Wednesday, 16 January 2013
Samuel R. Delany - The Einstein Intersection (1967)
"Endings to be useful must be inconclusive." Samuel R. Delany
'The Einstein Intersection' sure manages to get a lot done in the course of its slim 159 pages. Before embarking on the glorious impressionistic sprawl of 'Dhalgren', Samuel Delany's books were notable for the sheer power of imagination and narrative complexity that he was able to achieve within concise and punchy stories. Published between 'Babel-17' and 'Nova', Delany's other two long(ish)-form early masterpieces, 'The Einstein Intersection' sees him moving towards the open-ended complexity and ambiguity that characterises 'Dhalgren', whilst still maintaining all of his early clarity.
'The Einstein Intersection' is steeped in mythology and folklore, both ancient and not so ancient. The protagonist Lobey represents both Orpheus and Theseus, as he navigates his way through physical and metaphorical labyrinths to find a way to bring back his Eurydice, a deaf-mute telekinetic, from the dead. As you'd expect, music plays a central role, and in this case is actually a manifestation of Lobey's psychic powers. Along the way he encounters avatars of Billy The Kid and Jesus Christ. The text features quotations at the start of each chapter, from wide ranging and un-sci fi sources as James Joyce, Bob Dylan and Isidore Ducasse's 'Maldoror'. Additionally, some of the text is taken straight from the author's journal from the period when he was writing the novel, giving an unusual insight into the thoughts, experiences and processes that fed into the story's creation. In this way you can feel Delany moving towards the recursive metatextual surrealism of 'Dhalgren'.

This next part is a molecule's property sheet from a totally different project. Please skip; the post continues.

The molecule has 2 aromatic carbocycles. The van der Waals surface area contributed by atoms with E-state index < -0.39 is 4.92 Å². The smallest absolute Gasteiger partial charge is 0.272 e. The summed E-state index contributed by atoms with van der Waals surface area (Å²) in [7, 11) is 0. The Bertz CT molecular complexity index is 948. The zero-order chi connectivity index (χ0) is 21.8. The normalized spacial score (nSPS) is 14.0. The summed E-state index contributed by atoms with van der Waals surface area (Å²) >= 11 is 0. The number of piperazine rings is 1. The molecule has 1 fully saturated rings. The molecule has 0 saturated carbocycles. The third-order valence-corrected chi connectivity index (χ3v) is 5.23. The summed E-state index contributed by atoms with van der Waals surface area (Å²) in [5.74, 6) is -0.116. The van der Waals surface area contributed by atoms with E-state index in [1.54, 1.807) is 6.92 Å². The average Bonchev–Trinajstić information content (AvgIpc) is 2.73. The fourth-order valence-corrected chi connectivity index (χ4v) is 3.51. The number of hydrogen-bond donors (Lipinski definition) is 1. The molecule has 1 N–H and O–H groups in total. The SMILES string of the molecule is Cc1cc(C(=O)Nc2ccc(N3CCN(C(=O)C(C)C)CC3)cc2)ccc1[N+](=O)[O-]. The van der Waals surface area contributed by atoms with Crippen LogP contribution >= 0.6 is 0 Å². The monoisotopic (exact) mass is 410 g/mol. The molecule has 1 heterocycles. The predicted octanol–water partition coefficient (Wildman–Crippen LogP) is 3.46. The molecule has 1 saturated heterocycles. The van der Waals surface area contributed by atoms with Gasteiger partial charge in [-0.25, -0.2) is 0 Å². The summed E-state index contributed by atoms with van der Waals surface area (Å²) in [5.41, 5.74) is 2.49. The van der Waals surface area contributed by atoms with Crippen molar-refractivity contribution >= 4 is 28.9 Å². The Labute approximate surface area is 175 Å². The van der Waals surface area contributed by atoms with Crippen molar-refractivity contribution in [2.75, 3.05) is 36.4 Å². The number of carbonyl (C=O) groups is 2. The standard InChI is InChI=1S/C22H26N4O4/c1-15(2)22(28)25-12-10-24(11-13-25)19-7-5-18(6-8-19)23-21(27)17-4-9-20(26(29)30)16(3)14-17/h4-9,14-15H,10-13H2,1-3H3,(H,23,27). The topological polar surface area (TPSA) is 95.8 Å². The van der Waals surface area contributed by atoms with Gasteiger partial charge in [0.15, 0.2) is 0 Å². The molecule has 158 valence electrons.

The book is also a post-apocalypse yarn, in which humans have long since departed but aliens have taken use of their bodies to inherit the earth, which would be echoed in the central conceit of Gene Wolfe's 'The Fifth Head Of Cerberus' five years later. The characters are inhabiting bodies alien to them, on an alien world, and are afflicted by an outlandish variety of mutations. They themselves are frequently as confused as the reader is about the world they find themselves in.
Delany effortlessly weaves these two strands together at the heart of the novel, which is about the extent to which we do or do not inhabit the mythology of the past. Lobey knows that he represents Orpheus; he is told so several times during the narrative, and he knows how the story of Orpheus ends. But Lobey is not human; he is an alien wearing the shape of a human, and so he is wearing the shape of humanity's myths. In the section of the book where we learn the significance of the title, one of the characters asks Lobey what he knows about mythology:
"I don't want to know what's inside the myths, nor how they clang and set one another ringing, their glittering focuses, their limits and genesis. I want their shape, their texture, how they feel when you brush by them on a dark road, when you see them receding into the fog, their weight as they leap your shoulder from behind; I want to know how you take to the idea of carrying three when you already bear two."
Lobey thinks that he is predestined to fail, as the original Orpheus did before him. But each telling of the story is different. At the beginning of the book, Lobey doubts that Orpheus actually made his journey, reasoning that if he went he would have come back with Eurydice. At the corresponding point in his journey, it turns out that looking back was the correct decision, as what he had brought back with him was merely another illusion. While people, their lives and their stories change - we are not the same people as the ancient Greeks - mythology still holds a deep resonance for us. The characters in Lobey's world are unable to escape the pull of human mythology, trapped as they are in what remains of our bodies. Witness the fate of poor Green-eye, Delany's Christ stand-in, murdered as part of a ritual no one involved in understands. But that does not deny them the opportunity to ultimately decide their own fate.